2008, R, 96 min. Directed by Mabrouk El Mechri. Starring Jean-Claude Van Damme, François Damiens, Zinedine Soualem, Karim Belkhadra, Jean-François Wolff, Anne Paulicevich.
REVIEWED By Marjorie Baumgarten, Fri., Nov. 21, 2008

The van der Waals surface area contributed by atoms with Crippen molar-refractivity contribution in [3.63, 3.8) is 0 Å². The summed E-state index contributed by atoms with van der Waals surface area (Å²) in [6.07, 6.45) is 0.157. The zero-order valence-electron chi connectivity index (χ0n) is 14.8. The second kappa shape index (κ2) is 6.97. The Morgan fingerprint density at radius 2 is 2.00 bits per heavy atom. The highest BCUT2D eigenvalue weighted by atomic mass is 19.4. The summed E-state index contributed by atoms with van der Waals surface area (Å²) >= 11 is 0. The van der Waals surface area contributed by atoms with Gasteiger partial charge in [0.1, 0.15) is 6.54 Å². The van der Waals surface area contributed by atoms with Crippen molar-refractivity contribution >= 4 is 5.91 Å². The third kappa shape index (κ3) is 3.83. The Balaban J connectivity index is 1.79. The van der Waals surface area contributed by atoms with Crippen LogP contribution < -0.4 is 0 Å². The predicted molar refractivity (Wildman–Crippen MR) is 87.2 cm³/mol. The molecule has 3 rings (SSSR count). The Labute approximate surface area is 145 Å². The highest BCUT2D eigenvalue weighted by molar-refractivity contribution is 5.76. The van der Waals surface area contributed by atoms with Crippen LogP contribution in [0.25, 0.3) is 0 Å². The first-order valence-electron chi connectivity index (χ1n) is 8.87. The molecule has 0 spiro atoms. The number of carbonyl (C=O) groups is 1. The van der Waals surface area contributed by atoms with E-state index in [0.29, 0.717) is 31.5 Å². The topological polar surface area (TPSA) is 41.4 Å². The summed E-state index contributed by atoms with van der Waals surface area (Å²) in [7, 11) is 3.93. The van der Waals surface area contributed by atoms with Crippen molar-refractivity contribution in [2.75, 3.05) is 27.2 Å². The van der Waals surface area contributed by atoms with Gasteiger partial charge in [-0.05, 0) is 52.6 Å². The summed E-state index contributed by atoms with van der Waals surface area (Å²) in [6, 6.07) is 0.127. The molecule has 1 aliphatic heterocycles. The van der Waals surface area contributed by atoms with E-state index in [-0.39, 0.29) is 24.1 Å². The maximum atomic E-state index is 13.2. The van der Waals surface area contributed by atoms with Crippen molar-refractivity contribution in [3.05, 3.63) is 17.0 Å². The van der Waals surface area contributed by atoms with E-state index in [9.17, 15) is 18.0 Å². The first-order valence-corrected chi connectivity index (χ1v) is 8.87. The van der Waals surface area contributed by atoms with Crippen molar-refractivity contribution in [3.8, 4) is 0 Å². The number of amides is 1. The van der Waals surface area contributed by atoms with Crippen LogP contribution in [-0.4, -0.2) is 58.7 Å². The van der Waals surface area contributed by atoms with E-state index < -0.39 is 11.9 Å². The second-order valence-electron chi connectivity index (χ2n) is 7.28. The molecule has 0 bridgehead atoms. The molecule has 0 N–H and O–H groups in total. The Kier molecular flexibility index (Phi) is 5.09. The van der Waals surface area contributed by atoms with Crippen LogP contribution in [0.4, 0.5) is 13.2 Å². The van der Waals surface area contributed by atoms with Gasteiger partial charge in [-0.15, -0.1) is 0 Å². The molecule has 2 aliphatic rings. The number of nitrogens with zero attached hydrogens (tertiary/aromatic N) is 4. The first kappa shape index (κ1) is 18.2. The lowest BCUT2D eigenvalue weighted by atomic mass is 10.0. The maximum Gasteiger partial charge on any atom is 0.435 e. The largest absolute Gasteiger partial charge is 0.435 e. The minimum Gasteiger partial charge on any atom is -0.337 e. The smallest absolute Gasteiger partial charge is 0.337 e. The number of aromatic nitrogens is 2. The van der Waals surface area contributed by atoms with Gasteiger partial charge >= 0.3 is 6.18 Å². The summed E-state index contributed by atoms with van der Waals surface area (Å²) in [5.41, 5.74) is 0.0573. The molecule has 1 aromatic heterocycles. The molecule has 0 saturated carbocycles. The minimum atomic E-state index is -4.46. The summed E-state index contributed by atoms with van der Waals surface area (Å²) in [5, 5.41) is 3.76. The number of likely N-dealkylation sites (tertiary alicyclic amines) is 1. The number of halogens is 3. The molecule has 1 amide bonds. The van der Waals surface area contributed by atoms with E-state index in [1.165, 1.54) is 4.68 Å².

Jean-Claude Van Damme is the JCVD of the title, and in this career-adjusting film, the Muscles From Brussels advances from laughingstock to smart, respectable action-film star. JCVD is a postmodern action movie in which Van Damme, here cast as himself, becomes innocently entangled in a bank robbery/hostage crisis, and in a Kafkaesque twist, the police, SWAT team, and throngs of Belgian spectators who spontaneously gather all believe Van Damme to be the perpetrator of the heist. With a career that has dissipated from its Eighties heights and worldwide acclaim to the last decade's ignominy of direct-to-DVD schlock, Van Damme's current reputation is such that those assembled at the crime scene think that their favorite native son turned international joke has returned to Brussels to immolate in spectacular fashion what's left of his career. Director and co-screenwriter El Mechri uses nonlinear strategies to tell the backstory of how Van Damme has arrived at this particular moment in time, starting with a stunning, several-minute-long shot of nonstop action as we witness Van Damme, the actor, fight his way down a sniper-ridden, booby-trapped street while filming a scene for his latest movie. The way in which El Mechri reveals the artifice to the audience is delightfully "meta" and sets the tone for the rest of the movie. Van Damme, the character, has returned to Brussels for a family visit on the heels of the demoralizing movie project previously seen and a failed custody hearing for his daughter in which his entire film catalog is used against him as proof of his unsuitability as a parent. Even his daughter, when asked by the judge to name the parent she'd prefer to live with, cites her mother since the kids at school laugh at her whenever any of her father's movies plays on TV. A check to his lawyer has just bounced, and Van Damme furthermore learns that he's just lost a movie project to Steven Seagal, who has promised to cut off his ponytail for the role. The whole situation is a dark reflection of Van Damme's real life in which his five marriages, a custody dispute, and legendary drug, violence, and money problems have been the stuff of international headlines. JCVD shows us Van Damme as a defeated, sympathetic man, a hulk of aging flesh and blood (and muscles). El Mechri shoots JCVD in deliberately dingy tones that make the film look more like one of the realist offerings of his fellow countrymen, the Dardenne brothers. One sequence, however, disrupts the wonderful flow of JCVD, and it's a passage disputed as either the film's pièce de résistance or primary foible. I'm in the latter camp on this six-minute-long, single-take soliloquy during which Van Damme floats above the action and speaks directly and truthfully to the camera about his career. Despite its forthrightness, the scene doesn't add any commentary that hasn't already come across through the role itself. It just spells everything out in a more self-indulgent manner. However, post-JCVD, we'll never again be able to think of Van Damme as just another kickboxer turned actor. Van Damme is an actor, pure and simple, and proves that he is just as deft and accomplished as the movies in which he appears. (See "Inside the Mind of the Muscles," Nov. 21, for an interview with Van Damme.)